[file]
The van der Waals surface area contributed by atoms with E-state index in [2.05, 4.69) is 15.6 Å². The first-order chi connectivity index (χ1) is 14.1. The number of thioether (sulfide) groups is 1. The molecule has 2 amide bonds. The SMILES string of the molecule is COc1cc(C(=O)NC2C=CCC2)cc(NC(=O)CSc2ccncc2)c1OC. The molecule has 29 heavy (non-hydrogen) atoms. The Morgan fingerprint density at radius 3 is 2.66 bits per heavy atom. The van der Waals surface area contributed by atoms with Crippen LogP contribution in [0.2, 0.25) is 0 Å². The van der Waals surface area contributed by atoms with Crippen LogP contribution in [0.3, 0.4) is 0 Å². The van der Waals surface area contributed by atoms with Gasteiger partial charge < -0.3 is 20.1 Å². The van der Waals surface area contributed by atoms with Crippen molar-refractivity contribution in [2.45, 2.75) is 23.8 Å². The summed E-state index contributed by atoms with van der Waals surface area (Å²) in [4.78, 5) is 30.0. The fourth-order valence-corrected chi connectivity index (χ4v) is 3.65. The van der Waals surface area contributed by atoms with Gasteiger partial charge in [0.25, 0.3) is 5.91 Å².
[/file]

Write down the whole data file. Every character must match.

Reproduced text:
The van der Waals surface area contributed by atoms with E-state index in [2.05, 4.69) is 15.6 Å². The first-order chi connectivity index (χ1) is 14.1. The number of thioether (sulfide) groups is 1. The molecule has 2 amide bonds. The SMILES string of the molecule is COc1cc(C(=O)NC2C=CCC2)cc(NC(=O)CSc2ccncc2)c1OC. The molecule has 29 heavy (non-hydrogen) atoms. The Morgan fingerprint density at radius 3 is 2.66 bits per heavy atom. The van der Waals surface area contributed by atoms with Crippen LogP contribution in [0.2, 0.25) is 0 Å². The van der Waals surface area contributed by atoms with Crippen LogP contribution in [0.3, 0.4) is 0 Å². The van der Waals surface area contributed by atoms with Gasteiger partial charge < -0.3 is 20.1 Å². The van der Waals surface area contributed by atoms with Crippen molar-refractivity contribution in [2.45, 2.75) is 23.8 Å². The summed E-state index contributed by atoms with van der Waals surface area (Å²) in [4.78, 5) is 30.0. The fourth-order valence-corrected chi connectivity index (χ4v) is 3.65. The van der Waals surface area contributed by atoms with Gasteiger partial charge in [0.25, 0.3) is 5.91 Å².